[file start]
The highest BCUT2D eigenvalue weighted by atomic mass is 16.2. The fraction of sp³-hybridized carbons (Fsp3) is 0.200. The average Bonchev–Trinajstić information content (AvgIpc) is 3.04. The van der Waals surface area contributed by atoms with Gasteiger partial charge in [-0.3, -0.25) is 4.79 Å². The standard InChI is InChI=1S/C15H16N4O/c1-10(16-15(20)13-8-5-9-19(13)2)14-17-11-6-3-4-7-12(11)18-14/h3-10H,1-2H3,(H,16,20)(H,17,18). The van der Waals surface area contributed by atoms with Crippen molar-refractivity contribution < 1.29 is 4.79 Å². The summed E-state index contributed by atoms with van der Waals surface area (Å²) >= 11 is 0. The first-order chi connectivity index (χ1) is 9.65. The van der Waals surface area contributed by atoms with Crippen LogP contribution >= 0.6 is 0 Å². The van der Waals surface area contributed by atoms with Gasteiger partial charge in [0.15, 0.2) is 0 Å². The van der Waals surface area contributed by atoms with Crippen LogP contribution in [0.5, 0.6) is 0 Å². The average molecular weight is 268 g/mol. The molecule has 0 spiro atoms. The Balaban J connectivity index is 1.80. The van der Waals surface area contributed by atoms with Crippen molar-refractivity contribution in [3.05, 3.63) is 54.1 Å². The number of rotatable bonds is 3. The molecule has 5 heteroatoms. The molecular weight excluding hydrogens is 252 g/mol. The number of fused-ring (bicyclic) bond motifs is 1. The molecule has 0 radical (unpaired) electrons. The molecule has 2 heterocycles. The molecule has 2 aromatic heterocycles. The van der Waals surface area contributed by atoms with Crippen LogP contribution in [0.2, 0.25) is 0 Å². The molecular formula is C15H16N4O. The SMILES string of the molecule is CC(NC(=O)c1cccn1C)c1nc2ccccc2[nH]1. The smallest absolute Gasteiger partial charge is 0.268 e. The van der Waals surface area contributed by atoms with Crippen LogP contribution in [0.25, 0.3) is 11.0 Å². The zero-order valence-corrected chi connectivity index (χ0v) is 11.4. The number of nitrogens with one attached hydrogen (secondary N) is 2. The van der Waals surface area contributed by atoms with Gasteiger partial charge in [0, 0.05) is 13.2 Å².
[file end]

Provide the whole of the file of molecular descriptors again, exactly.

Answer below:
The highest BCUT2D eigenvalue weighted by atomic mass is 16.2. The fraction of sp³-hybridized carbons (Fsp3) is 0.200. The average Bonchev–Trinajstić information content (AvgIpc) is 3.04. The van der Waals surface area contributed by atoms with Gasteiger partial charge in [-0.3, -0.25) is 4.79 Å². The standard InChI is InChI=1S/C15H16N4O/c1-10(16-15(20)13-8-5-9-19(13)2)14-17-11-6-3-4-7-12(11)18-14/h3-10H,1-2H3,(H,16,20)(H,17,18). The van der Waals surface area contributed by atoms with Crippen molar-refractivity contribution < 1.29 is 4.79 Å². The summed E-state index contributed by atoms with van der Waals surface area (Å²) >= 11 is 0. The first-order chi connectivity index (χ1) is 9.65. The van der Waals surface area contributed by atoms with Crippen LogP contribution >= 0.6 is 0 Å². The van der Waals surface area contributed by atoms with Gasteiger partial charge in [0.15, 0.2) is 0 Å². The van der Waals surface area contributed by atoms with Crippen LogP contribution in [0.5, 0.6) is 0 Å². The average molecular weight is 268 g/mol. The molecule has 0 spiro atoms. The Balaban J connectivity index is 1.80. The van der Waals surface area contributed by atoms with Crippen molar-refractivity contribution in [3.05, 3.63) is 54.1 Å². The number of rotatable bonds is 3. The molecule has 5 heteroatoms. The molecular weight excluding hydrogens is 252 g/mol. The number of fused-ring (bicyclic) bond motifs is 1. The molecule has 0 radical (unpaired) electrons. The molecule has 2 heterocycles. The molecule has 2 aromatic heterocycles. The van der Waals surface area contributed by atoms with Crippen LogP contribution in [0.2, 0.25) is 0 Å². The molecular formula is C15H16N4O. The SMILES string of the molecule is CC(NC(=O)c1cccn1C)c1nc2ccccc2[nH]1. The smallest absolute Gasteiger partial charge is 0.268 e. The van der Waals surface area contributed by atoms with Crippen LogP contribution in [0.25, 0.3) is 11.0 Å². The zero-order valence-corrected chi connectivity index (χ0v) is 11.4. The number of nitrogens with one attached hydrogen (secondary N) is 2. The van der Waals surface area contributed by atoms with Gasteiger partial charge in [0, 0.05) is 13.2 Å².